Indictment accuses Argentina's vice president of bribery

Argentine Vice President Amado Boudou appears at court in Buenos Aires on June 9.

Story highlights

  • Charge is related to accusations against Amado Boudou when he was economy minister
  • He is alleged to have used his influence to give a company he controlled a currency-printing contract
  • Boudou is Argentina's first sitting vice president to be prosecuted in a corruption case
Argentina's Vice President Amado Boudou has been indicted on a bribery charge related to a currency printing contract awarded, while he was the nation's economy minister, to a company he allegedly controlled.
Boudou is accused of "passive bribery and inconsistent negotiations," according to the decision from Argentine Federal Judge Ariel Lijo that was released Friday. If convicted, Boudou could face up to six years in prison.
Boudou, who was minister of economy from 2009 to 2011, is suspected of using his influence to ensure that a contract to print Argentina's currency was given to Ciccone Calcográfica, a company he allegedly controlled, judicial sources said.
The vice president, who was in Cuba on an international tour, said through his lawyers Saturday that he was surprised by Lijo's decision, and he denied any wrongdoing.
Boudou is the first acting vice president in Argentina's history to be prosecuted in a corruption case.
The accusation comes at a sensitive time for Argentina as the government battles in U.S. courts against "holdout" creditors who want full repayment of bonds left over from the country's massive sovereign default in 2002.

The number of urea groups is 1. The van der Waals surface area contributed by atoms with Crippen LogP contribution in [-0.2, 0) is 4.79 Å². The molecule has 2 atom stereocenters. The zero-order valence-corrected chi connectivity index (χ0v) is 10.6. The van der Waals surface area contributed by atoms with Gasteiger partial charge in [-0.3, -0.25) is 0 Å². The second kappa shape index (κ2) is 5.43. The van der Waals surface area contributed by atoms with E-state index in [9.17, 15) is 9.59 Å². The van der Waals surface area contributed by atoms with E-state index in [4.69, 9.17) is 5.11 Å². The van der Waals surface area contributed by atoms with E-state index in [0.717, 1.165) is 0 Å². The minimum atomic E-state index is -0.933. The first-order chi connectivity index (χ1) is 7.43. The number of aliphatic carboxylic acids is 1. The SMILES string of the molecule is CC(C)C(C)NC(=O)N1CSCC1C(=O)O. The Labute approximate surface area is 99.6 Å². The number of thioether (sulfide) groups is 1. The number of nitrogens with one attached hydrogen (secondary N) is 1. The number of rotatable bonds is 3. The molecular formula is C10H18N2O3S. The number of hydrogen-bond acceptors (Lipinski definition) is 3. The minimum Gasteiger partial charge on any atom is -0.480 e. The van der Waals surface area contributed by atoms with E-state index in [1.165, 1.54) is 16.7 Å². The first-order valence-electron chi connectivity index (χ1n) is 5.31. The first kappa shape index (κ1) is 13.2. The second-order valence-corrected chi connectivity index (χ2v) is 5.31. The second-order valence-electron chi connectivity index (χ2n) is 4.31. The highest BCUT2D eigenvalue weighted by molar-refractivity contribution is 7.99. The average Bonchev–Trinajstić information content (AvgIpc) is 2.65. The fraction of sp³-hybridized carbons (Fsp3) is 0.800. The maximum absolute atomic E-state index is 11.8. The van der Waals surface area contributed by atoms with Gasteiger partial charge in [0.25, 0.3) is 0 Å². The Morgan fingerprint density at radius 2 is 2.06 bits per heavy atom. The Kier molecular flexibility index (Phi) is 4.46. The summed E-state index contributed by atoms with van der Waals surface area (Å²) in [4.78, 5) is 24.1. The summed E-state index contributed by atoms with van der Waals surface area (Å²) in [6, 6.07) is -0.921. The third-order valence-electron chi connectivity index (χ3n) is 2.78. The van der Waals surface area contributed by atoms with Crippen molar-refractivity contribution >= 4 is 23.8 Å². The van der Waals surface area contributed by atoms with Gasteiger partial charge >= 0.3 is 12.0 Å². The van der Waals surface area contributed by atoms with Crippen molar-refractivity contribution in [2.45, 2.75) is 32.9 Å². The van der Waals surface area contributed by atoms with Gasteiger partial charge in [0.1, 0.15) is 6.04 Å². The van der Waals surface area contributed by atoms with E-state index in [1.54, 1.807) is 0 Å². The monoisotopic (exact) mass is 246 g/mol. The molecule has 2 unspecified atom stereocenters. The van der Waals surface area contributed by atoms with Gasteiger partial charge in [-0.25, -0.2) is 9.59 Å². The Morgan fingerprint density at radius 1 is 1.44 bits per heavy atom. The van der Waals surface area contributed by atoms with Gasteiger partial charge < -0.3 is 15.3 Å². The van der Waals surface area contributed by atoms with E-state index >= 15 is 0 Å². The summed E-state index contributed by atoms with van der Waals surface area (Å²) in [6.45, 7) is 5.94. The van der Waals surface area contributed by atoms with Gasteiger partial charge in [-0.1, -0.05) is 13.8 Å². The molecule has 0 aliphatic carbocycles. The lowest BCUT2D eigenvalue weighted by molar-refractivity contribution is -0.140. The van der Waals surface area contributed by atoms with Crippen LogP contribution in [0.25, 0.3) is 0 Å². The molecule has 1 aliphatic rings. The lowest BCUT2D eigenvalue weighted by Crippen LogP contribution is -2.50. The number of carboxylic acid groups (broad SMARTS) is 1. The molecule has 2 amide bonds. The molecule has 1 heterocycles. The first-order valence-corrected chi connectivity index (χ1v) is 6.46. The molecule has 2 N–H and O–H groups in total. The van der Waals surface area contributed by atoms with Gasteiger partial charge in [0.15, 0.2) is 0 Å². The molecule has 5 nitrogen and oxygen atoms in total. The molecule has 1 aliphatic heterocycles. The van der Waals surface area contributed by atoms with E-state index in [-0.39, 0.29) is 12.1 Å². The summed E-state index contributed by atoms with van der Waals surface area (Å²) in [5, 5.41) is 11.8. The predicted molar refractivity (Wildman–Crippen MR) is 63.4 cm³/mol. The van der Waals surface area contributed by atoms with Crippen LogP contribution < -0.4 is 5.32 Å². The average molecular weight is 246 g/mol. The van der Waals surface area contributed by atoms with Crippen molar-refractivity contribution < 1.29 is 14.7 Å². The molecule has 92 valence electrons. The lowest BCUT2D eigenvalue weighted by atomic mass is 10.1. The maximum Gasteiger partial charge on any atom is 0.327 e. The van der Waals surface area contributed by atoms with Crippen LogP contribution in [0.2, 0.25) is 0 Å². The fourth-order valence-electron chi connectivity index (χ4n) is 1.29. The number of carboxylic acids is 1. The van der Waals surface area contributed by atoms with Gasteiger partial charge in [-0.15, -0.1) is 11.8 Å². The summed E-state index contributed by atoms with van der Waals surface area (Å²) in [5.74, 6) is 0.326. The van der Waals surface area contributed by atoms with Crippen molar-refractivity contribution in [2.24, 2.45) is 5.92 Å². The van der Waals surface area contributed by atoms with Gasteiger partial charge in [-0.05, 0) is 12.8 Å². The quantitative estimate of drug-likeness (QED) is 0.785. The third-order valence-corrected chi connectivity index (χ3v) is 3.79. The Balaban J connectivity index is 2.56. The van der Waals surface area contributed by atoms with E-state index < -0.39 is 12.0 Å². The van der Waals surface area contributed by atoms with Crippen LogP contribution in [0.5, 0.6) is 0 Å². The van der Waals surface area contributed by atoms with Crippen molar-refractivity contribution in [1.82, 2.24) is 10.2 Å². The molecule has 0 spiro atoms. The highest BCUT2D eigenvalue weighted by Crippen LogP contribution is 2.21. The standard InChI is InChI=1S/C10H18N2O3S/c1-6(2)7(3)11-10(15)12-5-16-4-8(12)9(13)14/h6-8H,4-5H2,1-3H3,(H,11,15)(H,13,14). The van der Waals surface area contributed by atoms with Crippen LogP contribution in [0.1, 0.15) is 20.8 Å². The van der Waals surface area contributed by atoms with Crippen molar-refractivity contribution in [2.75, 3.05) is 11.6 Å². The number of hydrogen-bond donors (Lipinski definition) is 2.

Boudou has rejected previous calls to step down.
According to released documents, Boudou accepted as a bribe 70% of the shares of Ciccone Litografica. Boudou also is accused of collaborating in the process of helping the company come back from bankruptcy.
According to Lijo, Boudou carried out the bribe and negotiations with the help of friends Jose Maria Nunez Carmona and Alejandro Vanderbroele, who also were indicted.
The company's owner, Nicholas Ciccone, was indicted on a charge of active bribery, and his son-in-law, William Reinwick, is accused as an accomplice.
Also indicted was Rafael Brenner Resnick, former chief of staff of the Argentine Federal Administration of Public Revenue, for presumably facilitating the payment plan to lift Ciccone Litografica -- which was beset with tax debts -- out of bankruptcy.
The judge ruled that Boudou will remain free while awaiting trial, but he must pay a fine of 200,000 pesos -- about $25,000. His defense announced late Friday that they will appeal.